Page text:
Nordic Walking Pilot Trial – McGill University

October 29, 2010 | By Nadia

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Canadian Physiotherapy Association, May 2010.

A003 –Nordic walking for geriatric rehabilitation: A randomized pilot trial

S Figueiredo,(1),(2) L Finch,(2) M Jiali,(2) S Ahmed,(1) A Huang,(3) and NE Mayo(1),(2),(3)

1)Faculty of Medicine, School of Physical and Occupational Therapy, McGill University, Montreal, Qc, Canada2)Division of Clinical Epidemiology, McGill University, Montreal, Qc, Canada3)Faculty of Medicine, Department of Geriatrics, McGill University, Montreal, Qc, Canada

Purpose/Objectives and Rationale: There is a need to identify effective interventions to promote walking capacity in seniors. This study will be the first to directly compare, using a randomized trial, Nordic Walking, a new technique, with traditional walking. The objective was to estimate the relative efficacy in improving walking capacity of Nordic walking and Overground walking for the elderly.
Relevance to the Physiotherapy Profession: Rehabilitation professionals are charged to use evidence-based practices, and because walking independence is of key importance, strategies to promote walking capacity would be of great benefit to elders and the health care system.
Materials and Methods: Participants randomized to Nordic Walking group (= 14) were instructed on the use of the poles and used them with a therapist for 20 minutes, twice a week for six weeks; participants in the control group (= 16) walked with the therapist without poles for the same amount of time. Outcomes were 6-minute walk test, gait speed, balance, pain, and leg function.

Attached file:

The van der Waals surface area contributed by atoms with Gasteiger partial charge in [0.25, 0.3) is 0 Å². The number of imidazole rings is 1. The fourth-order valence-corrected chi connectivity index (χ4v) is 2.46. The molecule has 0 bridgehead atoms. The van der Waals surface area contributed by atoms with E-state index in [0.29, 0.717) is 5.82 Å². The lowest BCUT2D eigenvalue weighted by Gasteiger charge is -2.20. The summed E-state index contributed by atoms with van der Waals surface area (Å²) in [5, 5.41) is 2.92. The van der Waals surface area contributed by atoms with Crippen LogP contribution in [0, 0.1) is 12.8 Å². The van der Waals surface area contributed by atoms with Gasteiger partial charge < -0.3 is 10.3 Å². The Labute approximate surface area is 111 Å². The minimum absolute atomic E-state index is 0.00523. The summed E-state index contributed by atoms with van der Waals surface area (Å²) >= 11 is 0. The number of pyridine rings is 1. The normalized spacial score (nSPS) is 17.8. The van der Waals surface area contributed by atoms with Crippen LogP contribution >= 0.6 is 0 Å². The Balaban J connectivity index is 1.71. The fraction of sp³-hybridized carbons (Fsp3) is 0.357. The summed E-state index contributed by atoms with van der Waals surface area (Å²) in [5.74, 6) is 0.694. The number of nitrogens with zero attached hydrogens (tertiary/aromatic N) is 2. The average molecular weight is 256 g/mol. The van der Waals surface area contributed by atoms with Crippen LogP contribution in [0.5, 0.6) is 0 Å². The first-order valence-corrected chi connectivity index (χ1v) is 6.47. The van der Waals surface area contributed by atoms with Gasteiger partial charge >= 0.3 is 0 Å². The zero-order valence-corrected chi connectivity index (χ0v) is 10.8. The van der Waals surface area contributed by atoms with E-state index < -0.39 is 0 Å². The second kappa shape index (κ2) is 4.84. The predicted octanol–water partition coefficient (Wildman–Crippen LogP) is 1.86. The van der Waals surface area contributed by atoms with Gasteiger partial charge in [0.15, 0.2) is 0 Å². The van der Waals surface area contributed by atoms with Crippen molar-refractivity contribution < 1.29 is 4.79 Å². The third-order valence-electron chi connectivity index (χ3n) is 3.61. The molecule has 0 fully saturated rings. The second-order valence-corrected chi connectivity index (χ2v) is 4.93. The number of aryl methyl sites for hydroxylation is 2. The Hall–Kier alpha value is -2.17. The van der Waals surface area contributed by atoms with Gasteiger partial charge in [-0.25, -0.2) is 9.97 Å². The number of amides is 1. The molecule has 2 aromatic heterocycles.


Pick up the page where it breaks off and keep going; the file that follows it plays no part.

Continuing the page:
Analysis: Baseline and follow-up values on gait speed and distance walked were compared between the two groups using effect size; relative efficacy was calculated as the ratio from it was obtained.
Results: Nordic and Overground Walking participants improved 41 meters on the 6MWT and increased their gait speed by 0.21 m/s and 0.08 m/s, respectively. Only improvement in gait speed in the Nordic Walking group reached statistical significance, with a large effect size of 0.9.
Conclusions: Nordic Walking is 125% more effective in improving gait speed among a rehabilitation population than Overground Walking.
Physiother Can. 2010 July; 62(Suppl 1): 1–54. > Sub-article 108

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Going downhill

For moderately steep slopes, simply decrease the pressure on the base of the handles or drag your poles behind you. For steep slopes, keep your poles upright and in front and out to the side slightly, so if you do fall you won’t land on your poles. Bend your knees and elbows, and slow down any momentum. For long descents, it may be helpful to lengthen the poles.
Barb Gormley, Director of Education

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